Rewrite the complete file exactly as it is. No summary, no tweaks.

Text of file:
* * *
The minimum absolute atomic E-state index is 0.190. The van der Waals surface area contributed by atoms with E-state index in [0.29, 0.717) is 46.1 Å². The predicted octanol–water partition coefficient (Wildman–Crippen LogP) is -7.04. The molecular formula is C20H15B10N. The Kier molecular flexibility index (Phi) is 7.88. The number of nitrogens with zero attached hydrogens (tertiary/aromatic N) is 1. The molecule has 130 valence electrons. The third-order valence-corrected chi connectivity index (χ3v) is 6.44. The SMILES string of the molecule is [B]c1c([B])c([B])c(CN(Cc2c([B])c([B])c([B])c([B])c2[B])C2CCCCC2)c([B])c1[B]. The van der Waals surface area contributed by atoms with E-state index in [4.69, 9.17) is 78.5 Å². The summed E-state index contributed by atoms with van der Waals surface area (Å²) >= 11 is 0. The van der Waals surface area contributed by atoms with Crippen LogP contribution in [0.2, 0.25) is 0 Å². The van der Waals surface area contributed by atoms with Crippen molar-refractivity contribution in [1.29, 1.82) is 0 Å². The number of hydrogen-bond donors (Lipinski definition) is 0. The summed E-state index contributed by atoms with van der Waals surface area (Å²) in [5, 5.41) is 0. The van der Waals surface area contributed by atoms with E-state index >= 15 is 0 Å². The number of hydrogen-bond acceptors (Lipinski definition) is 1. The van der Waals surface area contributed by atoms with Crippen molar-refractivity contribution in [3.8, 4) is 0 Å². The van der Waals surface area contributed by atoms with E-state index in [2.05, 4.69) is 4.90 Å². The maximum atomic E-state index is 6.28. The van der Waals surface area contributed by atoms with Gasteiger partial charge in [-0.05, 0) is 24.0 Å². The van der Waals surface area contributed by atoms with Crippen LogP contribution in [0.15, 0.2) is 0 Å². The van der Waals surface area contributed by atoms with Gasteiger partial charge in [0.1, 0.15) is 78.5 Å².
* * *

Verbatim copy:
The minimum absolute atomic E-state index is 0.190. The van der Waals surface area contributed by atoms with E-state index in [0.29, 0.717) is 46.1 Å². The predicted octanol–water partition coefficient (Wildman–Crippen LogP) is -7.04. The molecular formula is C20H15B10N. The Kier molecular flexibility index (Phi) is 7.88. The number of nitrogens with zero attached hydrogens (tertiary/aromatic N) is 1. The molecule has 130 valence electrons. The third-order valence-corrected chi connectivity index (χ3v) is 6.44. The SMILES string of the molecule is [B]c1c([B])c([B])c(CN(Cc2c([B])c([B])c([B])c([B])c2[B])C2CCCCC2)c([B])c1[B]. The van der Waals surface area contributed by atoms with E-state index in [4.69, 9.17) is 78.5 Å². The summed E-state index contributed by atoms with van der Waals surface area (Å²) >= 11 is 0. The van der Waals surface area contributed by atoms with Crippen LogP contribution in [0.2, 0.25) is 0 Å². The van der Waals surface area contributed by atoms with Crippen molar-refractivity contribution in [1.29, 1.82) is 0 Å². The number of hydrogen-bond donors (Lipinski definition) is 0. The summed E-state index contributed by atoms with van der Waals surface area (Å²) in [5, 5.41) is 0. The van der Waals surface area contributed by atoms with E-state index >= 15 is 0 Å². The number of hydrogen-bond acceptors (Lipinski definition) is 1. The van der Waals surface area contributed by atoms with Crippen molar-refractivity contribution in [3.8, 4) is 0 Å². The van der Waals surface area contributed by atoms with E-state index in [2.05, 4.69) is 4.90 Å². The maximum atomic E-state index is 6.28. The van der Waals surface area contributed by atoms with Gasteiger partial charge in [-0.05, 0) is 24.0 Å². The van der Waals surface area contributed by atoms with Crippen LogP contribution in [0.15, 0.2) is 0 Å². The van der Waals surface area contributed by atoms with Gasteiger partial charge in [0.1, 0.15) is 78.5 Å².